What is cFIREsim, exactly?
This is a free web-based tool used to calculate retirement planning. In fact, cFIREsim stands for Crowdsourced Financial Independence and Early Retirement (FIRE) Simulator. This calculator uses “historical stock/bond/gold/inflation data from 1871 to present” to determine how your financial portfolio would do over time, according to their website. With their basic simulator, you will be asked a few simple questions regarding your retirement plan. Then, with your answers, it imitates what your financial future is based on the performance of the market throughout history. It will create multiple simulations for you to compare and contrast based on how much you want to take out each year and so on.
The financial calculator can also go beyond the basics and show you the success of your portfolio in a graph format based on a variety of determining factors, such as different types of inflation and market returns.
My cFIREsim review:
The cFIREsim site is fairly basic in design but gets straight to the point. You will find options to input information right away, which may appear confusing if you are unsure what to put.
As you scroll down the page, a user may also feel overwhelmed or unsure what to put in if they have never reviewed their investments before. However, cFIREsim does come with a FAQ and Tutorial page to go over the basics on how to fill out the information. I highly recommend reviewing that prior to starting so that you feel comfortable and confident when you begin.
But, basically, you start with the year you plan to retire and live off your retirement. For the retirement end year, you will enter how long you estimate you’ll for, also known as the year you think you will live until.
You will then enter your current retirement value across all accounts, not what you believe it will be when you actually retire. You’ll see defaulted information entered, but you should know how your money is distributed and can change this accordingly on the simulator. When trying, I kept the Keep Allocation Constant and Rebalance Annually the same.
For spending, you can start with what you feel you could live off of comfortably. However, it is important to note that cFIREsim does not take taxes into account when simulating your calculations, so you will need to consider that when entering this amount. You should enter in more than what you would feel you would actually need for this purpose. Although there are others, I kept the “Inflation Adjusted” defaulted option because I feel that is important to know for living off your retirement.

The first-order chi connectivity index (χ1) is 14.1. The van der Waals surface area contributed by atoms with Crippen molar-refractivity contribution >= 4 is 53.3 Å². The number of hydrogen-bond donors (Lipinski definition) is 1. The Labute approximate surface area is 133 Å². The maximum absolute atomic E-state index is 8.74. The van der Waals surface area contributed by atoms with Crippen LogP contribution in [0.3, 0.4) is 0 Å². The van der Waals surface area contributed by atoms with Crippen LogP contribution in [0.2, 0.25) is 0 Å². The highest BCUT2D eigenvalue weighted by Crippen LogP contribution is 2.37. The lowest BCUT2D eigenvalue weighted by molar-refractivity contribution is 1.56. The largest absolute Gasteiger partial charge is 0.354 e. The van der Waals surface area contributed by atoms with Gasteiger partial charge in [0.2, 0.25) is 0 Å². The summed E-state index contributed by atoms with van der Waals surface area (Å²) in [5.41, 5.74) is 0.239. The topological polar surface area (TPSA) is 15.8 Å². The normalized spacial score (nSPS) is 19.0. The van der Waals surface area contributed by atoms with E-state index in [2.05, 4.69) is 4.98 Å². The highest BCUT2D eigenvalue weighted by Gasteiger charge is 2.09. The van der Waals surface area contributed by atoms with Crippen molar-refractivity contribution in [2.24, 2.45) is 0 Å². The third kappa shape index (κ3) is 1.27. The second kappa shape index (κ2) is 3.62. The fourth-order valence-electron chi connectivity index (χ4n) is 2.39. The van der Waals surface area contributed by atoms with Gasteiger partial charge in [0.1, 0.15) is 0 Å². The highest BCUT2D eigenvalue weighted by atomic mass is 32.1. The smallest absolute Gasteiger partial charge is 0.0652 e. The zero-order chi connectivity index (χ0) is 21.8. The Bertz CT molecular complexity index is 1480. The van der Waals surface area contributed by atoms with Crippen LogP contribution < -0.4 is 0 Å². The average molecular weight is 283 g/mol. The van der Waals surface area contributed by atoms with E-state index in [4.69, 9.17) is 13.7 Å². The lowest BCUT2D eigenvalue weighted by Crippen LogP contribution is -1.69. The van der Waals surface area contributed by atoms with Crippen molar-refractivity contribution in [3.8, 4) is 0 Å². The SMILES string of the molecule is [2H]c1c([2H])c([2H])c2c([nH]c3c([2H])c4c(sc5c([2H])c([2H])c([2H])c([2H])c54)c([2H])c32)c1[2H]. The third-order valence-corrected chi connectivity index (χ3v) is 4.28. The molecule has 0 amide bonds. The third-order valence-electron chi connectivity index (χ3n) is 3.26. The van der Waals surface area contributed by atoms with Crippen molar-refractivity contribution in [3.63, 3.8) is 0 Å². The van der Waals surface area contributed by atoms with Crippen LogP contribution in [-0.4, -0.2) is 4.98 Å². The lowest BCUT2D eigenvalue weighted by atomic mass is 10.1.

After this section, you will find input options for pensions and social security, which also looks overwhelming if you are unsure of this information. But, cFIREsim notes in their FAQ that the above entries are enough to run a basic simulation.
When you run the simulator, you’ll see graphs that are initially confusing, since they provide information dating back to the 1800s. Initially, I thought I may have entered the wrong information when I ran this the first time, but after reviewing the FAQ, I realized they are simply trying to show you how well your portfolio would have done over the years dating back to 1871.
This graph is also interactive. When you run your mouse over the lines, it will tell you how well your portfolio did in that cycle. Then, at the bottom of your results, it will then let you know your success rate average over time and your overall statistics:
I did not have to create an account in order to participate in this simulation, which was nice. It is also fairly user-friendly, but you do need to know what information to plug in first. Even if you do not have a lot of money in your retirement right now, you can plug in random information to help give you an idea of what you need in order to live off a certain amount when you do retire.
Is it worth trying?
Even though it can be a little confusing at first (the dates dating back to the 19th century threw me off), the basic simulator tool does provide some useful and helpful information regarding your financial future. If nothing else, it gives me an idea of what to expect and how much I should have in retirement if I want to live comfortably. The downside is that it does not incorporate tax rates so that can be difficult when wanting accurate results. Retirement planning can also be much more complicated than this, which is why I assume they stress the fact that is is a basic FIRE tool. Plus, even though there is a forum section, it does appear to be lacking activity in recent years, which is another downside. Their FAQ and Tutorials are not as descriptive as they could be.
With that being said, it at least gives me a starting point with my retirement and financial freedom planning if nothing else. I can also use it to review and evaluate the trends throughout history. I do realize, though, that there are some inaccuracies with the results, such as inflation rates only being yearly and the ability to take out my money monthly instead of just yearly.
Hopefully, you find this cFIREsim review to be helpful if you choose to use this simulator. What are your thoughts of cFIREsim?